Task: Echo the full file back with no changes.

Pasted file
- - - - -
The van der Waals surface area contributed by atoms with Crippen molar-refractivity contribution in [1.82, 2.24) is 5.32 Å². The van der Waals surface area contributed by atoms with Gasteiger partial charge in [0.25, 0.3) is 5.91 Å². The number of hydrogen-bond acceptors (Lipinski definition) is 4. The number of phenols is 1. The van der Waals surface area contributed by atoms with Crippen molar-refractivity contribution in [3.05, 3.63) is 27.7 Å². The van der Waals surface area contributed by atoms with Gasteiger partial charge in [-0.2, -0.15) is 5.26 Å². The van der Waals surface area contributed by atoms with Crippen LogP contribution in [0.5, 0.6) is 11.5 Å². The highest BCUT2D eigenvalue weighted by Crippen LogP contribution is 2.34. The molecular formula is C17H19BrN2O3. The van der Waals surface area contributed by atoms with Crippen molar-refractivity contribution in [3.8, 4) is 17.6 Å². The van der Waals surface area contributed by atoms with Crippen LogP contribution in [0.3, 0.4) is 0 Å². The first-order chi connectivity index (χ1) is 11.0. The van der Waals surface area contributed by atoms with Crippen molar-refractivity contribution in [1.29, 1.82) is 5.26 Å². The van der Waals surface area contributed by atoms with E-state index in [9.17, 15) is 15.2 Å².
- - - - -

The van der Waals surface area contributed by atoms with Crippen molar-refractivity contribution in [1.82, 2.24) is 5.32 Å². The van der Waals surface area contributed by atoms with Gasteiger partial charge in [0.25, 0.3) is 5.91 Å². The number of hydrogen-bond acceptors (Lipinski definition) is 4. The number of phenols is 1. The van der Waals surface area contributed by atoms with Crippen molar-refractivity contribution in [3.05, 3.63) is 27.7 Å². The van der Waals surface area contributed by atoms with Gasteiger partial charge in [-0.2, -0.15) is 5.26 Å². The van der Waals surface area contributed by atoms with Crippen LogP contribution in [0.5, 0.6) is 11.5 Å². The highest BCUT2D eigenvalue weighted by Crippen LogP contribution is 2.34. The molecular formula is C17H19BrN2O3. The van der Waals surface area contributed by atoms with Crippen molar-refractivity contribution in [3.8, 4) is 17.6 Å². The van der Waals surface area contributed by atoms with Crippen LogP contribution in [0.3, 0.4) is 0 Å². The first-order chi connectivity index (χ1) is 11.0. The van der Waals surface area contributed by atoms with Crippen molar-refractivity contribution in [1.29, 1.82) is 5.26 Å². The van der Waals surface area contributed by atoms with E-state index in [9.17, 15) is 15.2 Å².